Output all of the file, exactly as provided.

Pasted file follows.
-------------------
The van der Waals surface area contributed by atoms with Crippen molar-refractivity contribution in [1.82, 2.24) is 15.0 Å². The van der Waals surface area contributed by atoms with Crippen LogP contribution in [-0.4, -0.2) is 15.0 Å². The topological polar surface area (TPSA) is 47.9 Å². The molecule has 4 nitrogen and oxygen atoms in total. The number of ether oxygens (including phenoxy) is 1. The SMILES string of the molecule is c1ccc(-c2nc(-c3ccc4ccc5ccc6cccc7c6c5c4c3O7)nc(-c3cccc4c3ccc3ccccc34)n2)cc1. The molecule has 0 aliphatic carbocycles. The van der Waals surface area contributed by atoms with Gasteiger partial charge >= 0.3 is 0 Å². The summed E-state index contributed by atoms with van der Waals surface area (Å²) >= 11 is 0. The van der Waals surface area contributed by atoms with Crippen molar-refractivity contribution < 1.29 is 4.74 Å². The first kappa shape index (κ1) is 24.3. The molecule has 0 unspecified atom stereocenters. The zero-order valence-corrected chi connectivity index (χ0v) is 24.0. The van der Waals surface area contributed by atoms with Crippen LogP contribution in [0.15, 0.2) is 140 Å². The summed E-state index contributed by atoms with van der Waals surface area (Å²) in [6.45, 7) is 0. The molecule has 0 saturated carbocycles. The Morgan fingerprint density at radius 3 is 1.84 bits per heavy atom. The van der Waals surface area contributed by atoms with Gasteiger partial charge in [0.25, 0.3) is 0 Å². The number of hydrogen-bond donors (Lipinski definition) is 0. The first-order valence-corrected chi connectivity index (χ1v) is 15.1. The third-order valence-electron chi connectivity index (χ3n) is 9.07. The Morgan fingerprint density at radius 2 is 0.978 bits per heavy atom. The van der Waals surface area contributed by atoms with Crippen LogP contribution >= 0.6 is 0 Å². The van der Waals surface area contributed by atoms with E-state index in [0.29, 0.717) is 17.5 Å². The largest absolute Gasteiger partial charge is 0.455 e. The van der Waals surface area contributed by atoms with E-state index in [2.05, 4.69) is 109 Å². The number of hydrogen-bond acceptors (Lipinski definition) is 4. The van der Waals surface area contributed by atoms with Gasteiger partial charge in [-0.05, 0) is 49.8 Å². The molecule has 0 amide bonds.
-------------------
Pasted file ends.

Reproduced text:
The van der Waals surface area contributed by atoms with Crippen molar-refractivity contribution in [1.82, 2.24) is 15.0 Å². The van der Waals surface area contributed by atoms with Crippen LogP contribution in [-0.4, -0.2) is 15.0 Å². The topological polar surface area (TPSA) is 47.9 Å². The molecule has 4 nitrogen and oxygen atoms in total. The number of ether oxygens (including phenoxy) is 1. The SMILES string of the molecule is c1ccc(-c2nc(-c3ccc4ccc5ccc6cccc7c6c5c4c3O7)nc(-c3cccc4c3ccc3ccccc34)n2)cc1. The molecule has 0 aliphatic carbocycles. The van der Waals surface area contributed by atoms with Gasteiger partial charge >= 0.3 is 0 Å². The summed E-state index contributed by atoms with van der Waals surface area (Å²) >= 11 is 0. The van der Waals surface area contributed by atoms with Crippen molar-refractivity contribution < 1.29 is 4.74 Å². The first kappa shape index (κ1) is 24.3. The molecule has 0 unspecified atom stereocenters. The zero-order valence-corrected chi connectivity index (χ0v) is 24.0. The van der Waals surface area contributed by atoms with Crippen LogP contribution in [0.15, 0.2) is 140 Å². The summed E-state index contributed by atoms with van der Waals surface area (Å²) in [6.45, 7) is 0. The molecule has 0 saturated carbocycles. The Morgan fingerprint density at radius 3 is 1.84 bits per heavy atom. The van der Waals surface area contributed by atoms with Gasteiger partial charge in [0.25, 0.3) is 0 Å². The number of hydrogen-bond donors (Lipinski definition) is 0. The first-order valence-corrected chi connectivity index (χ1v) is 15.1. The third-order valence-electron chi connectivity index (χ3n) is 9.07. The Morgan fingerprint density at radius 2 is 0.978 bits per heavy atom. The van der Waals surface area contributed by atoms with Crippen LogP contribution >= 0.6 is 0 Å². The van der Waals surface area contributed by atoms with E-state index in [0.29, 0.717) is 17.5 Å². The largest absolute Gasteiger partial charge is 0.455 e. The van der Waals surface area contributed by atoms with E-state index in [2.05, 4.69) is 109 Å². The number of hydrogen-bond acceptors (Lipinski definition) is 4. The van der Waals surface area contributed by atoms with Gasteiger partial charge in [-0.05, 0) is 49.8 Å². The molecule has 0 amide bonds.